Ken Caldeira was a Carnegie investigator from 2005 to 2020 and is world renowned for his modeling and other work on the global carbon cycle; marine biogeochemistry and chemical oceanography, including ocean acidification and the atmosphere/ocean carbon cycle; land-cover and climate change; the long...
Meet this Scientist
Joe Berry has been a Carnegie investigator since 1972. He has developed powerful tools to measure local and regional exchanges of carbon over spaces of up to thousands of square miles. He uses information at the plant scale to extrapolate the carbon balance at regional and continental scales....
Meet this Scientist
You May Also Like...
Washington, D.C.— There is enough energy available in winds to meet all of the world’s demand. Airbourne wind turbines that convert steadier and faster high-altitude winds into energy could generate...
Explore this Story
Washington, D.C.—By combining airborne laser technology, satellite mapping, and ground-based plot surveys, a team of researchers has produced the first large-scale, high-resolution estimates of...
Explore this Story
Artificially manipulating Arctic climate by 'whitening' the ocean's surface to reflect sunlight back into space will fail, Carnegie's Ken Caldeira tells The Independent. More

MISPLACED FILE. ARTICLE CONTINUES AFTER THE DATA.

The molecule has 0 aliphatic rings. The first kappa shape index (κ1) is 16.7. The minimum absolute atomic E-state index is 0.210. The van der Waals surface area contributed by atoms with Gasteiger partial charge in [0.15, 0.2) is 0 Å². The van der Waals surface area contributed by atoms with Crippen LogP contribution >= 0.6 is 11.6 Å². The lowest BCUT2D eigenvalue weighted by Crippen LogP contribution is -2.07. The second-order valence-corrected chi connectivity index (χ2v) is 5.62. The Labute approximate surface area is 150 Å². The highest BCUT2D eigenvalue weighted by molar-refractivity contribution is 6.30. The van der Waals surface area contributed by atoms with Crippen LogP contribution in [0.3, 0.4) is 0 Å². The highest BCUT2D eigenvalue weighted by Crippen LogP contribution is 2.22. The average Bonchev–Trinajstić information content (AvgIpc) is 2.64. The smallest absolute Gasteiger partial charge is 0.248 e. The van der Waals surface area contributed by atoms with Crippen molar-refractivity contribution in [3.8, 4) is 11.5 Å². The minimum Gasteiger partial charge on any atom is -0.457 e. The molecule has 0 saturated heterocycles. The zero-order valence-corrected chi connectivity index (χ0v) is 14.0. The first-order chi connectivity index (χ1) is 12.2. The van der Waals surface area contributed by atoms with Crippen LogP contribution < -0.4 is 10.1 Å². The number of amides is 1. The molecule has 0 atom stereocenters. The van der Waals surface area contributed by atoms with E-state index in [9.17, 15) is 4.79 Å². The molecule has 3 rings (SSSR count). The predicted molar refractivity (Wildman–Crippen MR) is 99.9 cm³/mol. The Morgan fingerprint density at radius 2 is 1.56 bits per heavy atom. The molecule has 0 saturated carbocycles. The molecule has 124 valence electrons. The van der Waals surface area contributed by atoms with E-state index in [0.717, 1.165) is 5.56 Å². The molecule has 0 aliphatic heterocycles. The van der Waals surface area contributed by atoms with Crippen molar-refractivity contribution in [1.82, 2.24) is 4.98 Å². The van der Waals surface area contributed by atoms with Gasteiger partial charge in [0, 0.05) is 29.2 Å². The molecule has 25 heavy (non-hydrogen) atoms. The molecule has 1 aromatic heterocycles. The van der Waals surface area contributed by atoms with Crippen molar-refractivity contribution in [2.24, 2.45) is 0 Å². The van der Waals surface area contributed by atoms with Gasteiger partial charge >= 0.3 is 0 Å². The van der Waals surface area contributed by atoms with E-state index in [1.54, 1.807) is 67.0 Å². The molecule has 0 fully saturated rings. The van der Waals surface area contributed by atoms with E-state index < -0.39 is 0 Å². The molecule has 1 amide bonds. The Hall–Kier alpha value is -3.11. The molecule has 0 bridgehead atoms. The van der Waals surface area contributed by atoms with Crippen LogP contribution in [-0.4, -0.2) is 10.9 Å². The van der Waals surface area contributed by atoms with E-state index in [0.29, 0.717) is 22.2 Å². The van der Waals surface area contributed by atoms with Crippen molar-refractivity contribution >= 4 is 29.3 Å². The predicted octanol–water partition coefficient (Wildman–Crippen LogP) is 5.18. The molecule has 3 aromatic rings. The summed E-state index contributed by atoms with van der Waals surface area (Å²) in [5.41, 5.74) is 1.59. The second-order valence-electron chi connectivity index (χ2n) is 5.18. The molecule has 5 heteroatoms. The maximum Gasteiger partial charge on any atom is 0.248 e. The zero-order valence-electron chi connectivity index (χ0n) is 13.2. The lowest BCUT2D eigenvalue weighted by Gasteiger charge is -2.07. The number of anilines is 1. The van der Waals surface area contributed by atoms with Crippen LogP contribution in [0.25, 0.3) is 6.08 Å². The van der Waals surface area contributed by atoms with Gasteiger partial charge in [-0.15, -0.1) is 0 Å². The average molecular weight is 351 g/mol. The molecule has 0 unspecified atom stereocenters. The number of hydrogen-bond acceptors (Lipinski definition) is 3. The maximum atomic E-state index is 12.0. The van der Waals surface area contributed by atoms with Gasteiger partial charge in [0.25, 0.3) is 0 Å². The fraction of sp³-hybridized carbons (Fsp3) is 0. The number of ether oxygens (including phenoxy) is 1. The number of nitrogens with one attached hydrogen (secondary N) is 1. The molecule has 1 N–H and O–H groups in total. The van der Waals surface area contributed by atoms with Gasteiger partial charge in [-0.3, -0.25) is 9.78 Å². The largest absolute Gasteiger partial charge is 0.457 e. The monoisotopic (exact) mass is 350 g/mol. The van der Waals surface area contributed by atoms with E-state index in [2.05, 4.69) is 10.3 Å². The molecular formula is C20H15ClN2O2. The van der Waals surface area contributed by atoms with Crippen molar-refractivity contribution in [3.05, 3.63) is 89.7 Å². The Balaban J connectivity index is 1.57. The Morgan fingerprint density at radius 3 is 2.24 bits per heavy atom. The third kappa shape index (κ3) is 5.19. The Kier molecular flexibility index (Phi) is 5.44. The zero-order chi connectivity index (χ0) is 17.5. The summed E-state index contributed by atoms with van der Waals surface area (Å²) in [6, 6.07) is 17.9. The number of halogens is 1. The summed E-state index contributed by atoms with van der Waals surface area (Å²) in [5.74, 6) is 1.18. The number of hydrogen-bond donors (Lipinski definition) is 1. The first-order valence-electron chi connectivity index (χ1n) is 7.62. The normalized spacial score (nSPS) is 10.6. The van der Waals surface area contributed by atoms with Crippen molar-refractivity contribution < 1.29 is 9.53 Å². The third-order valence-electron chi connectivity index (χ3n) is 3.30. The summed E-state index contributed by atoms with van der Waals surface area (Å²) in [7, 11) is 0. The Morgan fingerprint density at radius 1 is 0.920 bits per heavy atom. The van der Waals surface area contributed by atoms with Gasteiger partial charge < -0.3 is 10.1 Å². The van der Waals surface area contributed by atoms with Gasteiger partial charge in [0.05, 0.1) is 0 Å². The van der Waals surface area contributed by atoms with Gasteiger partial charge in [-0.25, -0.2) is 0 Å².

Explore this Story

Explore Carnegie Science

Caltech logo
March 17, 2020

The Carnegie Institution for Science is consolidating our California research departments into an expanded presence in Pasadena. With this move, we are building on our existing relationship with Caltech, with a goal of broadening our historic collaborations in astronomy and astrophysics and pursuing new opportunities in ecology and plant biology that will support the global fight against climate change.

This plan, which affects our research operations in Pasadena and Palo Alto, reflects Carnegie’s ongoing efforts to extend our leadership in space, Earth, and life sciences and to enhance our ability to explore new frontiers.

In selecting our Pasadena location, we

Downwelling field experiment at Searsville Reservoir. Courtesy Nona Chiariello.
March 2, 2020

Washington, DC— Could pumping oxygen-rich surface water into the depths of lakes, estuaries, and coastal ocean waters help ameliorate dangerous dead zones? New work led by Carnegie’s David Koweek and Ken Caldeira and published open access by Science of the Total Environment says yes, although they caution that further research would be needed to understand any possible side effects before implementing such an approach.

When excessive nutrients from agriculture and other human activities wash into waterways, it can create a dangerous phenomenon called eutrophication. This can lead to low-oxygen dead zones called hypoxia.

“Low-oxygen dead zones are one of

Land and air pollution in Amravati, India, purchased from Shutterstock.
February 17, 2020